The Batman opened exclusively in theaters with an opening weekend box office draw of 134 million, earning over $750 million before its release on HBO Max after 45 days, and despite the streaming delay compared to last year’s WB’s movies, it still outperformed many 2021’s day-and-date releases. While The Batman surely would have earned more at the box office with a longer exclusive window, streaming revenue has a much higher profit margin and any residual growth to HBO Max’s subscriber base resulting from The Batman’s early availability is much more valuable than the one-time hit of additional ticket sales. Consequently, both The Batman’s box office haul and its streaming performance lacks parity with both pre-pandemic and post-pandemic movies. Warner Bros. Discovery is more than happy with the movie’s success in both release avenues, but the shifting release model means The Batman, and any future releases, can’t rely on traditional market analysis. Of course, a movie’s popularity and commercial performance are unrelated to is critical reception, entertainment value, and artistic merit, but box office and streaming performance analysis has always made up a significant portion of the dialogue surrounding a movie after its release. Moving forward, audiences and analysts will either need to find new points of comparison to evaluate a movie’s performance or, ideally, the typical post-release discourse for future movies will inspire more nuanced discussions about the filmmaking craft and creative decisions, although that may just be too much wishful thinking.

Streaming Performance Is Hard Platforms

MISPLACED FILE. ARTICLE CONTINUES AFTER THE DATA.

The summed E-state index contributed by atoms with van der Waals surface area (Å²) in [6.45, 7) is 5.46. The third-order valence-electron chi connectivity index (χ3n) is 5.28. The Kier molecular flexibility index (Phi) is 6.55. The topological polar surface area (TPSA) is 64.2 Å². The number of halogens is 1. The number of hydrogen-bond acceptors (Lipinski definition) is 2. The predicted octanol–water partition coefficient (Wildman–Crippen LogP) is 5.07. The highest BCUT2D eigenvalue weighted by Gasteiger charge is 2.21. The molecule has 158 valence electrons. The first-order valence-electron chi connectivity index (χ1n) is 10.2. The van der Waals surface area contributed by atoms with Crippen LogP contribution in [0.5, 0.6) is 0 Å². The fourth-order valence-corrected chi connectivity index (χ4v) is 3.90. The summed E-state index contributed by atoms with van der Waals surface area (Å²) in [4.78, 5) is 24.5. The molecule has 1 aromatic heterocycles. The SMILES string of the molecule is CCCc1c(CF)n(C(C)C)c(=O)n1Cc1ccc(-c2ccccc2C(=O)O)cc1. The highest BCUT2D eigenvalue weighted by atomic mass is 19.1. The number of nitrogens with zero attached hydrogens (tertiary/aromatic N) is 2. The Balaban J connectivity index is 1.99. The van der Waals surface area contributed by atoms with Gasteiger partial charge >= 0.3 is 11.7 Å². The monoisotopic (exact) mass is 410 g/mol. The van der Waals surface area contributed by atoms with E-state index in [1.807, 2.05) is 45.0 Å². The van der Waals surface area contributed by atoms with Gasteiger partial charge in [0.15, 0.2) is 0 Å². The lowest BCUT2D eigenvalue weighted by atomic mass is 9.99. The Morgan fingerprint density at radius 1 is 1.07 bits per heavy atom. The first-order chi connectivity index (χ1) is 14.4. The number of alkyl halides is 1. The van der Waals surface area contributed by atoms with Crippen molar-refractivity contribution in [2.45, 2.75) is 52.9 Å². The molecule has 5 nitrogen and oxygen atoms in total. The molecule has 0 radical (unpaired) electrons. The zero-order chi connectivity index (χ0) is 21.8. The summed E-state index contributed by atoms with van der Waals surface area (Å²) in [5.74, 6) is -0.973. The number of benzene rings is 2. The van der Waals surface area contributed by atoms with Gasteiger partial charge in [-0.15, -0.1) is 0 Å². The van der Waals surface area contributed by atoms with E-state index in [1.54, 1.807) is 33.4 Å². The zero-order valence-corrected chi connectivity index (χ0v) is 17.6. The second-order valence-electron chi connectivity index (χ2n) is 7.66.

The root problem with efforts to measure streaming data compared to box office data is they’re fundamentally measuring two different things. Box Office data is driven by ticket sales, but the measurement is in dollars of revenue generated, which if often leveraged against a movie’s reported budget to determine its level of financial success. With streaming data, the numbers usually either represent the total number of streams or the number of households that streamed the movie, which isn’t directly comparable to ticket sales or revenue since the pricing and profit mechanics are entirely different. Even if there were uniformity for the whole industry with 45-day windows followed by streaming releases on the relevant streaming services, the results would be incomparable because there’s too many variables at play to have any sense of parity. There are no metrics that can be compared between streaming services because unlike the theatrical market, which includes everyone within driving distance of a movie theater, streaming service subscriber bases are totally separate with totally different libraries, so even measuring viewership as a percentage of subscribers isn’t fair because there’s no parity between the competitive alternatives on each service, but even if there were, it’s not hurting the streamer because the customer is still paying for and using their service.